The new recommendations suggest waiting "at least 30 seconds to 60 seconds after birth," for all healthy newborns - double of what happens now. Currently, doctors cut the cord almost immediately, within 15 to 20 seconds of birth, unless the baby is premature.
A lot of oxygen-rich blood reaches the baby through the umbilical cord shortly after birth, said Dr. Maria Mascola lead author of the guidelines and member of ACOG's Committee on Obstetric Practice.
The blood may flow for up to five minutes, and "there are various recommendations regarding optimal timing for delayed umbilical cord clamping" but majority of the placental blood transfers in the first minute and there is increasing evidence that it has some health benefits, she added.
Supplementing the first few breaths of the babyIt provides a boost when the baby takes his or her first breath, according to Dr. Tonse Raju of the National Institutes of Health. In the womb, the placenta is like the foetus' lungs and within seconds of birth, the lungs of the baby, which were once filled with fluid, will inflate as the baby inhales air.
Cutting the access to lingering placental blood in the cord too soon, will deplete some oxygen to the baby which can supplement the first few breaths.
Before the 1960s, doctors often waited five minutes or more to cut the cord, however as medicine progressed, doctors began clamping and cutting almost immediately.
"Unfortunately, the value of immediate clamping has never been shown," said Raju, a perinatology specialist at NIH's National Institute of Child Health and Human Development, who was not involved with the new recommendation.
Latest evidence showed that premature babies benefit greatly from longer access to cord blood, with a lower risk of transfusions, anaemia and bleeding in the brain. ACOG then issued recommendations to pause before cutting for premature babies.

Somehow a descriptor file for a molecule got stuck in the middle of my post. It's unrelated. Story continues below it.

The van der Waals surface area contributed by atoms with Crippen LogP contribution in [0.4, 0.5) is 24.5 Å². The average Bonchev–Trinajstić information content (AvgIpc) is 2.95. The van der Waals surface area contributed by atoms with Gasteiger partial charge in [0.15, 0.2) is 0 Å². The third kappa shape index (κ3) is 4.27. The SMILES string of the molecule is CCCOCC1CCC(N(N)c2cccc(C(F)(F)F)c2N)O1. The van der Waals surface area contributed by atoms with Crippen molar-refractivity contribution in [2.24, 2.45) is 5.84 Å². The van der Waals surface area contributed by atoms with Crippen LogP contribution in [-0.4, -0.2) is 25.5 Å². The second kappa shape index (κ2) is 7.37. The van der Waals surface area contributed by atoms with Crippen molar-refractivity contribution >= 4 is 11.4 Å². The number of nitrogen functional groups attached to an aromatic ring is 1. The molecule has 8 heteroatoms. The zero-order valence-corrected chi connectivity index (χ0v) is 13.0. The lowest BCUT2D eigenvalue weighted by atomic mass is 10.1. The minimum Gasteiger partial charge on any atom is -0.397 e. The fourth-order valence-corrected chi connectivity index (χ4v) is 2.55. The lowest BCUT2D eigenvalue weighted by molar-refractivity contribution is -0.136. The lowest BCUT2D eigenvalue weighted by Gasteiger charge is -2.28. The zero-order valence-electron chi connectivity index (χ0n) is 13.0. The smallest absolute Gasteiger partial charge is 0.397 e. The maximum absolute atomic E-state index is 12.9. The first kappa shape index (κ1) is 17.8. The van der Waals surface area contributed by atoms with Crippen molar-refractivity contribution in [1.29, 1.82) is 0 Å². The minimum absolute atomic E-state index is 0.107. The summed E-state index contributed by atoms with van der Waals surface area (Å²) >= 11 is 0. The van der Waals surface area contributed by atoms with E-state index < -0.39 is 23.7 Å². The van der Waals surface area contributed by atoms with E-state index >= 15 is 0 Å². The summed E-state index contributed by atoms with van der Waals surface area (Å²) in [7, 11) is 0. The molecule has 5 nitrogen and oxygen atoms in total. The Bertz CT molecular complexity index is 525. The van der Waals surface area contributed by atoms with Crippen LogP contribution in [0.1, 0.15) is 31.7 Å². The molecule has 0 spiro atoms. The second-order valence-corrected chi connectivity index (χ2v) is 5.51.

Now ACOG says that full-term babies benefit from the pause as well, with a lower risk of even mild iron deficiency that could delay cognitive development. One study showed that waiting 3 minutes to cut the cord led to slightly better early brain development.
How long is long enough?The WHO suggests a minute, other say two to five minutes. ACOG has settled on "at least" 30 seconds to a minute. However long the pause, it should not interfere with early care, including drying and stimulating for the first time and immediate skin-to-skin contact, Mascola said.
Raju recommends telling parents, "While the baby's nice and warm on your skin, we'll take our time and then clamp."
The biggest question is if there is a risk if the cord is not clamped after five minutes. Doctors usually do not delay cutting if the baby has breathing problems and requires emergency care. Initial fears of delayed clamping leading to maternal bleeding has also been proven to be unfounded. However, babies do need to be monitored for signs of jaundice as the risk is slightly increased with delayed clamping.
Delayed clamping also results in less umbilical cord blood to be stored for possible future medical use. ACOG suggests that families should be counselled accordingly for an informed decision to be made. MIMS
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